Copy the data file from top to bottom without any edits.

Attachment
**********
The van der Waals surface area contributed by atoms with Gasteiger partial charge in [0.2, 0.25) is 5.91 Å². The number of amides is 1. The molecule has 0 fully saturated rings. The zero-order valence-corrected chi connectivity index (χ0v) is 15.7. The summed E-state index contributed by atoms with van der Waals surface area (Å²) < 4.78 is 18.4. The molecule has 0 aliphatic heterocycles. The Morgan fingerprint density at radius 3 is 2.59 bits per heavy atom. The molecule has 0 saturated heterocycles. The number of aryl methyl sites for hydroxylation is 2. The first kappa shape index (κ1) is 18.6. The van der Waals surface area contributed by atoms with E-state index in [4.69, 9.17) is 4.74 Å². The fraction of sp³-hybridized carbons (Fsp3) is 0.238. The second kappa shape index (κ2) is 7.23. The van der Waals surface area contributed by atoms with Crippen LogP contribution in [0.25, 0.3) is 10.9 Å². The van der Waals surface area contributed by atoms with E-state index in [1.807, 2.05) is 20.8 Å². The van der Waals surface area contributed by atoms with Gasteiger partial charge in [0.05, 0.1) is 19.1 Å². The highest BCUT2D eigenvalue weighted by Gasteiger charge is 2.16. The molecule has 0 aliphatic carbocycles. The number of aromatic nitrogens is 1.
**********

The van der Waals surface area contributed by atoms with Gasteiger partial charge in [0.2, 0.25) is 5.91 Å². The number of amides is 1. The molecule has 0 fully saturated rings. The zero-order valence-corrected chi connectivity index (χ0v) is 15.7. The summed E-state index contributed by atoms with van der Waals surface area (Å²) < 4.78 is 18.4. The molecule has 0 aliphatic heterocycles. The Morgan fingerprint density at radius 3 is 2.59 bits per heavy atom. The molecule has 0 saturated heterocycles. The number of aryl methyl sites for hydroxylation is 2. The first kappa shape index (κ1) is 18.6. The van der Waals surface area contributed by atoms with E-state index in [4.69, 9.17) is 4.74 Å². The fraction of sp³-hybridized carbons (Fsp3) is 0.238. The second kappa shape index (κ2) is 7.23. The van der Waals surface area contributed by atoms with Crippen LogP contribution in [0.25, 0.3) is 10.9 Å². The van der Waals surface area contributed by atoms with E-state index in [1.807, 2.05) is 20.8 Å². The van der Waals surface area contributed by atoms with Gasteiger partial charge in [0.05, 0.1) is 19.1 Å². The highest BCUT2D eigenvalue weighted by Gasteiger charge is 2.16. The molecule has 0 aliphatic carbocycles. The number of aromatic nitrogens is 1.